Relativity and the Twin Paradox in a Spherical Universe

Question:  Would relativity hold true if the universe had spherical geometry? For example, the famous twin paradox is resolved because the twin that leaves the Earth has to turn around (accelerate) to get back home. If the universe was spherical, then he could just travel in a straight line and come back to the Earth without ever having to turn around.  – Christina

Answer:  As you might expect, the twin paradox has been studied for the general global shape of space, whether it be cylindrical, toroidal, or spherical.  The paradox enters when in a spherical dimensioned space when the travelling twin remains in an inertial frame, never accelerating.  Since both twins are in inertial reference frames, they suffer the same time dilation, but both view the other as having suffered time dilation.  Calculations show, though, that the travelling twin is actually younger due to the asymmetry in the inertial frames of the twins.  The answer lies in the fact that these curved geometries possess multiply-connected topologies, which makes breaks the symmetry of the inertial reference frames for the two observers, which resolves the paradox.  If you are interested in a very detailed physics-based explanation of the twin paradox, see Jean-Pierre Luminet’s nice overview.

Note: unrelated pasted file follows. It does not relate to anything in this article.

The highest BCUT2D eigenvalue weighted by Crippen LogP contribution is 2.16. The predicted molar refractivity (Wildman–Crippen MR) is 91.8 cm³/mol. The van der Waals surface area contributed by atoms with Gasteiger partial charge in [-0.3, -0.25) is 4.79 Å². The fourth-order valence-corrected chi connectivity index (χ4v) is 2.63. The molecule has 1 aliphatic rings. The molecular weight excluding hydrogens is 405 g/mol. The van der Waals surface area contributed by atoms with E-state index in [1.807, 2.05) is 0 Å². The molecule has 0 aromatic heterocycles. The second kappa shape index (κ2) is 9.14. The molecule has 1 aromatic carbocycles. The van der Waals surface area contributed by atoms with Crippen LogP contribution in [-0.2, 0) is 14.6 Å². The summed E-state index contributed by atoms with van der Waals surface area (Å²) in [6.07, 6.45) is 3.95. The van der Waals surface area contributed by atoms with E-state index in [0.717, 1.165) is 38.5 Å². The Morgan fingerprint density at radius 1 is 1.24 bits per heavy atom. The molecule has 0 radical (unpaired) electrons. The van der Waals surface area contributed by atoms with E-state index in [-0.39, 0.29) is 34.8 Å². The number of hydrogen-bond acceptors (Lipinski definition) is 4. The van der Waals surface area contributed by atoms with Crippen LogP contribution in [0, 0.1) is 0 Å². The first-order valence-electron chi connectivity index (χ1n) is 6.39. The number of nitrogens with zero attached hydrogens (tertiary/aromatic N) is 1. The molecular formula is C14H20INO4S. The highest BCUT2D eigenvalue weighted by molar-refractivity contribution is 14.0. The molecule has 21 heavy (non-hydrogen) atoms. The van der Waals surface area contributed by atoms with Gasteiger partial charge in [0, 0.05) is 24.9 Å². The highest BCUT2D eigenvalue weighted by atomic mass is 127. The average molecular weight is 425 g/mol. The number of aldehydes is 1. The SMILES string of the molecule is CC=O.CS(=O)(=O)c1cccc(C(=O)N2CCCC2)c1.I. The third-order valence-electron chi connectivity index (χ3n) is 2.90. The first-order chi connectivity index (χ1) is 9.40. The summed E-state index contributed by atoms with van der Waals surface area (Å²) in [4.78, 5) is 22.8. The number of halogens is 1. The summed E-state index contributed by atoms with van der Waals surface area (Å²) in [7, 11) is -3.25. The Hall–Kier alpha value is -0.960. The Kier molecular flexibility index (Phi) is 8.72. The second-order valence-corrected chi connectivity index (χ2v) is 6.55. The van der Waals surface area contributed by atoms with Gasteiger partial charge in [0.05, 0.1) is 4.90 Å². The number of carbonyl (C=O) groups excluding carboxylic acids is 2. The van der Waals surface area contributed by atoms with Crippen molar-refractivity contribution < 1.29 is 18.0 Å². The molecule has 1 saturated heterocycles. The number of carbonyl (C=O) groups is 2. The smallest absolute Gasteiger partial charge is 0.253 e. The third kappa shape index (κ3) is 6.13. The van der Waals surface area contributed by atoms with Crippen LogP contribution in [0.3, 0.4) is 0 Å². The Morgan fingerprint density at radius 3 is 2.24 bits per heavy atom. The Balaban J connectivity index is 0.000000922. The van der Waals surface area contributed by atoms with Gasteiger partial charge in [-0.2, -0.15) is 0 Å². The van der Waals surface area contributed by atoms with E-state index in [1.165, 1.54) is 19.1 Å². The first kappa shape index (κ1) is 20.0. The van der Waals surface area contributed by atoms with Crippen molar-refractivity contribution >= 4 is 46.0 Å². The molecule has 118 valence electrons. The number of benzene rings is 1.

Jeff Mangum

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